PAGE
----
As for the dying language - maybe, maybe not. There's a total immersion stream at my daughter's primary school. There hadn't been Maori primary school education for decades before that programme started.
posted by i_am_joe's_spleen at 7:03 PM on October 29, 2001


Perhaps the development is new, but the topic of this thread is old.

When I was in school, I learnt sweet eff-all Maori, although I can count, name some colours and say "Hi, my name is Ani." Hardly anyone uses Maori in everyday language, aside from perhaps my best friend who teaches Te Reo Maori. I was trying to use it as an example: ie, if someone used an incorrect Spanish word, you would just think someone was thick, but if people get things wrong for languages that are only spoken by a few in a small country, no one would ever be none the wiser.
posted by animoller at 8:45 PM on October 29, 2001


---Have you any idea what it feels like to belong to a culture which is facing extinction?

Not many people speak Gaelic or practice anything close to that of the Tuatha De Danann

cultures don't die, they adapt---

I agree. And personally I am glad that I don't have to wear lederhosen to work. Good riddance to archaic cultural crap which mainly serves to divide and tribalize people.
posted by HTuttle at 11:55 PM on October 29, 2001


cultures don't die, they adapt

Precisely. Change is the mark of existence. There is no such thing as a static object in this universe of ours.

And if you've seen Disney's treatment after reading Malory, you'd know that Maori culture isn't alone in being brutally dumbed down for a childrens audience.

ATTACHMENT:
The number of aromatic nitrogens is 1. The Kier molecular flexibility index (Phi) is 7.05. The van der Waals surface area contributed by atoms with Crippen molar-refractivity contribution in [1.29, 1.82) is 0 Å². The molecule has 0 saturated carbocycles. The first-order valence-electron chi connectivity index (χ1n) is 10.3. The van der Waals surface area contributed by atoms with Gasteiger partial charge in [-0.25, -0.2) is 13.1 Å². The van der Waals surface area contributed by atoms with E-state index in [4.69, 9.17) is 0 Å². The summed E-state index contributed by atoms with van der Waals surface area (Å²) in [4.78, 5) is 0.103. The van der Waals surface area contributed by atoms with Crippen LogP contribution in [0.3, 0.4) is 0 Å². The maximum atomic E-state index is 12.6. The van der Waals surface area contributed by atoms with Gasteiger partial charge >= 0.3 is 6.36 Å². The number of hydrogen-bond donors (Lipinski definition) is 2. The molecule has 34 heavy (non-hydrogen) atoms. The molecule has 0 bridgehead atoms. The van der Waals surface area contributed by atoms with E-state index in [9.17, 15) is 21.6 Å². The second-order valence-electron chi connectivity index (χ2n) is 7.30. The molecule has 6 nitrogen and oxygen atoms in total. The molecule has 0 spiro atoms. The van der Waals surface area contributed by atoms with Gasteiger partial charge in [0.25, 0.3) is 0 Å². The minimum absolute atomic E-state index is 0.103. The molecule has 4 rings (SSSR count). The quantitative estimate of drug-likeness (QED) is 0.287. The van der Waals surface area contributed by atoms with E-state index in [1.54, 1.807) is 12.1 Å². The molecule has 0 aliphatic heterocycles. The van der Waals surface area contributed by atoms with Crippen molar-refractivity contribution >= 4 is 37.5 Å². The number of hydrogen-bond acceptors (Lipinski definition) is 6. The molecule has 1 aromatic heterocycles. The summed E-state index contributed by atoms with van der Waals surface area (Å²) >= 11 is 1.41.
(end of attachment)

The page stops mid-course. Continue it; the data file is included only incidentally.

If you want to ensure your culture is preserved, make sure it's written down somewhere. Make a webpage, even, so I can find the original form. And if I want to borrow some of your culture and adapt it to mine? Well, that's my right too. Culture isn't a diktat: it's interactive.
posted by walrus at 2:27 AM on October 30, 2001


ok first thinks first, the maori got it up the butt , but not before they killed off the entire moriori.

And yes the maori lanuage is going fade into extinction, what is good for?, no one really speaks it, the sooner everyone on the planet can communicate with each other the better.

its just a case of losers being petty
posted by timbro at 3:02 AM on October 30, 2001



With the evolving nature of culture, are we all moving towards a point where we'll all be very similar regardless of where we come from?

If so, what do you reckon that time will be like? Will the world be worse for losing these cultures which have difficulty in evolving?
posted by oddity at 6:14 AM on October 30, 2001


Sounds like some arrogant white men like to post to Metafilter. We weren't talking about whether or not it is okay for the Maori to die out, we were talking about a corporation using a word correctly on a toy.

The Maori have evolved. A little over 150 years ago, some white travellers started settling New Zealand. The Maori didn't write, and they certainly couldn't speak English. Now almost every person in New Zealand speaks English, and Maori isn't used as an everyday language (aside from the few Maori schools there are, and some families).